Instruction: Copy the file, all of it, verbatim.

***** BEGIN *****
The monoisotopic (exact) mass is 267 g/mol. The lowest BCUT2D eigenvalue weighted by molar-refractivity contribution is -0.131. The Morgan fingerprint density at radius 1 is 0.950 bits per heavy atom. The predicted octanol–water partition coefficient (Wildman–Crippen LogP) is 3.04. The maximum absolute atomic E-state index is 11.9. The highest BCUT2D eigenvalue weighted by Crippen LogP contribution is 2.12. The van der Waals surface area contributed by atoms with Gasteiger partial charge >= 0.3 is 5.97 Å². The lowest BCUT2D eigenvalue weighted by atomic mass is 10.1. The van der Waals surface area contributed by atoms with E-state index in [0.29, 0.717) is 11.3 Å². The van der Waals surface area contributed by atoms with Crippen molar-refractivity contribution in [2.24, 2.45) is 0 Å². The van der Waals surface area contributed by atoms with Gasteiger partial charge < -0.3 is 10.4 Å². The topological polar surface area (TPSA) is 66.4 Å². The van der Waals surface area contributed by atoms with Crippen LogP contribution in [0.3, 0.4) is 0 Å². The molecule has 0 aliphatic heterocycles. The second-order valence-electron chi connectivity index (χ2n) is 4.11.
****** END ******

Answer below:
The monoisotopic (exact) mass is 267 g/mol. The lowest BCUT2D eigenvalue weighted by molar-refractivity contribution is -0.131. The Morgan fingerprint density at radius 1 is 0.950 bits per heavy atom. The predicted octanol–water partition coefficient (Wildman–Crippen LogP) is 3.04. The maximum absolute atomic E-state index is 11.9. The highest BCUT2D eigenvalue weighted by Crippen LogP contribution is 2.12. The van der Waals surface area contributed by atoms with Gasteiger partial charge >= 0.3 is 5.97 Å². The lowest BCUT2D eigenvalue weighted by atomic mass is 10.1. The van der Waals surface area contributed by atoms with E-state index in [0.29, 0.717) is 11.3 Å². The van der Waals surface area contributed by atoms with Crippen molar-refractivity contribution in [2.24, 2.45) is 0 Å². The van der Waals surface area contributed by atoms with Gasteiger partial charge < -0.3 is 10.4 Å². The topological polar surface area (TPSA) is 66.4 Å². The van der Waals surface area contributed by atoms with Crippen LogP contribution in [0.3, 0.4) is 0 Å². The molecule has 0 aliphatic heterocycles. The second-order valence-electron chi connectivity index (χ2n) is 4.11.